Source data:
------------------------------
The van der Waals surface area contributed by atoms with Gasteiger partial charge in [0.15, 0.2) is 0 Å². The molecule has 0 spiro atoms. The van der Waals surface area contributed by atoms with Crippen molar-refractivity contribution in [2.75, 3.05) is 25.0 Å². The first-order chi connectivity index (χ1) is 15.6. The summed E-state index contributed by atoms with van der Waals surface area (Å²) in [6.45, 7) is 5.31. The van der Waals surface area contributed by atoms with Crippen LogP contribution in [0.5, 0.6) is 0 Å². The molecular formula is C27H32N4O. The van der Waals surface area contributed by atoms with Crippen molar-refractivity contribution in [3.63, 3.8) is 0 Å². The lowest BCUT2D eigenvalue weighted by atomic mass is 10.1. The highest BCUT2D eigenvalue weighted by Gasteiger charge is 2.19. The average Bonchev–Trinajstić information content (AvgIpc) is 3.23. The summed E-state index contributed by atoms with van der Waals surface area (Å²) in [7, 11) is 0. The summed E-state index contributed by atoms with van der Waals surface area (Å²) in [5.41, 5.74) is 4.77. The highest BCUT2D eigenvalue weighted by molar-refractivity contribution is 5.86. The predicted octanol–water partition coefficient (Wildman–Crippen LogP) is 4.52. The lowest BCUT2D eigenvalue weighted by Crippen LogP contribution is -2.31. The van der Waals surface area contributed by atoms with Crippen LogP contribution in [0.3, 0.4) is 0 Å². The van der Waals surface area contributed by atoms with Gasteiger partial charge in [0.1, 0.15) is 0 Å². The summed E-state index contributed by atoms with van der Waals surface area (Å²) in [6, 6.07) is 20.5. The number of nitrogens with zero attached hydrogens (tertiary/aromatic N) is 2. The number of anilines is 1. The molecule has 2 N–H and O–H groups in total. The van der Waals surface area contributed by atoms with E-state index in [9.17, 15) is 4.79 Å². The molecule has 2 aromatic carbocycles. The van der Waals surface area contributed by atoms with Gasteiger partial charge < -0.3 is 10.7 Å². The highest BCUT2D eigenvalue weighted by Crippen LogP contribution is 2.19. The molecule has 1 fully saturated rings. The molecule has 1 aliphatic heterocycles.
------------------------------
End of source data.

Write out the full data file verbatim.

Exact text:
The van der Waals surface area contributed by atoms with Gasteiger partial charge in [0.15, 0.2) is 0 Å². The molecule has 0 spiro atoms. The van der Waals surface area contributed by atoms with Crippen molar-refractivity contribution in [2.75, 3.05) is 25.0 Å². The first-order chi connectivity index (χ1) is 15.6. The summed E-state index contributed by atoms with van der Waals surface area (Å²) in [6.45, 7) is 5.31. The van der Waals surface area contributed by atoms with Crippen LogP contribution in [0.5, 0.6) is 0 Å². The molecular formula is C27H32N4O. The van der Waals surface area contributed by atoms with Crippen molar-refractivity contribution in [3.63, 3.8) is 0 Å². The lowest BCUT2D eigenvalue weighted by atomic mass is 10.1. The highest BCUT2D eigenvalue weighted by Gasteiger charge is 2.19. The average Bonchev–Trinajstić information content (AvgIpc) is 3.23. The summed E-state index contributed by atoms with van der Waals surface area (Å²) in [7, 11) is 0. The summed E-state index contributed by atoms with van der Waals surface area (Å²) in [5.41, 5.74) is 4.77. The highest BCUT2D eigenvalue weighted by molar-refractivity contribution is 5.86. The predicted octanol–water partition coefficient (Wildman–Crippen LogP) is 4.52. The lowest BCUT2D eigenvalue weighted by Crippen LogP contribution is -2.31. The van der Waals surface area contributed by atoms with Crippen LogP contribution in [0.3, 0.4) is 0 Å². The van der Waals surface area contributed by atoms with Gasteiger partial charge in [0.1, 0.15) is 0 Å². The summed E-state index contributed by atoms with van der Waals surface area (Å²) in [6, 6.07) is 20.5. The number of nitrogens with zero attached hydrogens (tertiary/aromatic N) is 2. The number of anilines is 1. The molecule has 2 N–H and O–H groups in total. The van der Waals surface area contributed by atoms with E-state index in [9.17, 15) is 4.79 Å². The molecule has 2 aromatic carbocycles. The van der Waals surface area contributed by atoms with Gasteiger partial charge < -0.3 is 10.7 Å². The highest BCUT2D eigenvalue weighted by Crippen LogP contribution is 2.19. The molecule has 1 fully saturated rings. The molecule has 1 aliphatic heterocycles.